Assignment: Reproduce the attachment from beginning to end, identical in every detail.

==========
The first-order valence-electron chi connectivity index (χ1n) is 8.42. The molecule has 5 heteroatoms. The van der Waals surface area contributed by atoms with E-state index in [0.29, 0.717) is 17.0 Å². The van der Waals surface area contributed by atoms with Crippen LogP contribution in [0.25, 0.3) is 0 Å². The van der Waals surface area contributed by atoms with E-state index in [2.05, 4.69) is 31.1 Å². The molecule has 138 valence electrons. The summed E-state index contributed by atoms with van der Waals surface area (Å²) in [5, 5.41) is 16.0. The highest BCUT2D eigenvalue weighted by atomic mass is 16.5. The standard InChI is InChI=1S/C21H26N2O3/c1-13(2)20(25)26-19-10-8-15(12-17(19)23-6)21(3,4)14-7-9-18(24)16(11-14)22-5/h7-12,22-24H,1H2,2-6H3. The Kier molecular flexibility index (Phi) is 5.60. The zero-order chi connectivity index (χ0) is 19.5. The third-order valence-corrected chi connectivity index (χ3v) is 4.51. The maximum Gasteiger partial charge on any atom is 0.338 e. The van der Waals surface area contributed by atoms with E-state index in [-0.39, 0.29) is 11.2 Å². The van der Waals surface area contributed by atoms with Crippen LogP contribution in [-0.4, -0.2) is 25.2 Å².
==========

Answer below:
The first-order valence-electron chi connectivity index (χ1n) is 8.42. The molecule has 5 heteroatoms. The van der Waals surface area contributed by atoms with E-state index in [0.29, 0.717) is 17.0 Å². The van der Waals surface area contributed by atoms with Crippen LogP contribution in [0.25, 0.3) is 0 Å². The van der Waals surface area contributed by atoms with E-state index in [2.05, 4.69) is 31.1 Å². The molecule has 138 valence electrons. The summed E-state index contributed by atoms with van der Waals surface area (Å²) in [5, 5.41) is 16.0. The highest BCUT2D eigenvalue weighted by atomic mass is 16.5. The standard InChI is InChI=1S/C21H26N2O3/c1-13(2)20(25)26-19-10-8-15(12-17(19)23-6)21(3,4)14-7-9-18(24)16(11-14)22-5/h7-12,22-24H,1H2,2-6H3. The Kier molecular flexibility index (Phi) is 5.60. The zero-order chi connectivity index (χ0) is 19.5. The third-order valence-corrected chi connectivity index (χ3v) is 4.51. The maximum Gasteiger partial charge on any atom is 0.338 e. The van der Waals surface area contributed by atoms with E-state index in [-0.39, 0.29) is 11.2 Å². The van der Waals surface area contributed by atoms with Crippen LogP contribution in [-0.4, -0.2) is 25.2 Å².